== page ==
Just about every elected official wants to claim a mandate to either change one thing or preserve another. Let's take a quick overview of the recent election results and evaluate who can legitimately claim a mandate and for what exact purpose.

Republicans scored rather sizable electoral wins for the next United States Congress. They will maintain control of the House of Representatives and will gain control of the Senate for the first time since 2006.


Individual GOP candidates for Congress certainly ran in favor of various policy changes, but as a group they were mainly known for solid opposition to the initiatives of President Barrack H. Obama.

The President has taken little notice of the voter rebuke of his administration. He's offered no compromise on implementation of the Affordable Care Act. He's issued a veto threat to a recent tax reform bill. Finally, he's announced executive action that would have the effect of allowing folks to stay in our country despite Congress not passing a bill to change the law.

The next Congress may have various tools to respond to the Obama immigration actions, but the most impactful means of accountability would seem to be via the budget process. There is likely to be division within Republican ranks on how far to go down a government shutdown path in order to change the President's executive actions on immigration.

In Maryland we observed an electorate that was sick and tired of repeated tax and fee hikes over the last eight years. Gov.-elect Larry Hogan ran a campaign focused on fiscal issues and how state government can improve outcomes for middle class families.

In his transition selections, Hogan has emphasized broad outreach across party lines. Surely, one of his goals will be to avoid partisan rancor for as long as possible with the Democratic majority General Assembly.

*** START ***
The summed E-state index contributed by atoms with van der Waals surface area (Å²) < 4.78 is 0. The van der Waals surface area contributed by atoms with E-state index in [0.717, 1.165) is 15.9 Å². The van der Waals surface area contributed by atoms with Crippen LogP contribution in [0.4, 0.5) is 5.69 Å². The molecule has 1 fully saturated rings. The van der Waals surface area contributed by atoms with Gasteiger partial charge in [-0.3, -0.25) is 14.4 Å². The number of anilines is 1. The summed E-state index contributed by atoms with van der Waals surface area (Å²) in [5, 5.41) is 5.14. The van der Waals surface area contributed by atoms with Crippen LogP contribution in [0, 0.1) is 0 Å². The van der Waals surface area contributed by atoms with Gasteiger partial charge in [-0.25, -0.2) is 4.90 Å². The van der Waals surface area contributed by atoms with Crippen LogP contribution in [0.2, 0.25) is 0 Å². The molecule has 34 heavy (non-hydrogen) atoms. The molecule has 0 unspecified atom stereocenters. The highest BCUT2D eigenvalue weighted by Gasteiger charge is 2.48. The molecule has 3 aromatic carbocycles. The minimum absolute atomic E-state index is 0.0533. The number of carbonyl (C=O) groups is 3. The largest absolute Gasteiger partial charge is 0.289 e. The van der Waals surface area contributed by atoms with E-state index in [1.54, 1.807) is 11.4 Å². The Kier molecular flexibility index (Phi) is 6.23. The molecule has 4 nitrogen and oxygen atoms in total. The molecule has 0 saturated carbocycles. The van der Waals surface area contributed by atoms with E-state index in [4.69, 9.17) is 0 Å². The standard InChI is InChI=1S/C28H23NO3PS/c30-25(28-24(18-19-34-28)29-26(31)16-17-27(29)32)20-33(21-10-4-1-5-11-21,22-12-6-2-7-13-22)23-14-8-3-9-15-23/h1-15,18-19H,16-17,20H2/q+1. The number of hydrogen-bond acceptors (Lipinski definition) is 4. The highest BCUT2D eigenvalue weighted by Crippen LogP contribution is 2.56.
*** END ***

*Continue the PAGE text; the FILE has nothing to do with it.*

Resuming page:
My guess is Democrats are in somewhat of a state of shock that Hogan defeated sitting Lt. Gov. Anthony Brown. I would anticipate one and possibly two years worth of honeymoon level cooperation between the Hogan administration and the General Assembly. After that, my prediction would be more friction in the last two years of Hogan's term.

Hogan will also have a number of allies at the county level that can be expected to embrace his initiatives at that level of government. For example, Howard County Executive Allan Kittleman, who formerly represented both Carroll and Howard counties as a senator, will no doubt champion Hogan initiatives in the very influential Maryland Association of Counties.

Our next Board of Carroll County Commissioners will feature two familiar faces in commissioners Richard Rothschild, District 4 and Doug Howard, District 5. They have voting, rhetorical and relational records from the last four years. I'd anticipate certain patterns from them will continue for the next four years.

It is more intriguing to attempt to determine the policy initiatives that the three new members will embrace. They will include Steve Wantz in District 1, Richard Weaver in District 2 and Dennis Frazier in District 3.

All three won with strong backing of the local teachers' union and law enforcement. All three emphasized spending more on salaries for public school teachers and deputies. None of the three gave much detail in terms of a plan that would pay for such acceleration in the rate of spending associated with enhancing those salaries.

The next county budget process will force our new commissions to state whether new taxes will be the basis of their plan to raise salaries for county funded staff. By campaigning for greater spending, do they now have some sort of implied mandate to raise taxes?

If the tax hike path is supported by the next board of commissioners, I would predict some rather interesting public meetings and letters to the editor for the next six months.

Michael Zimmer writes from Eldersburg. His column appears on Fridays. Email him at zimlaw64@gmail.com.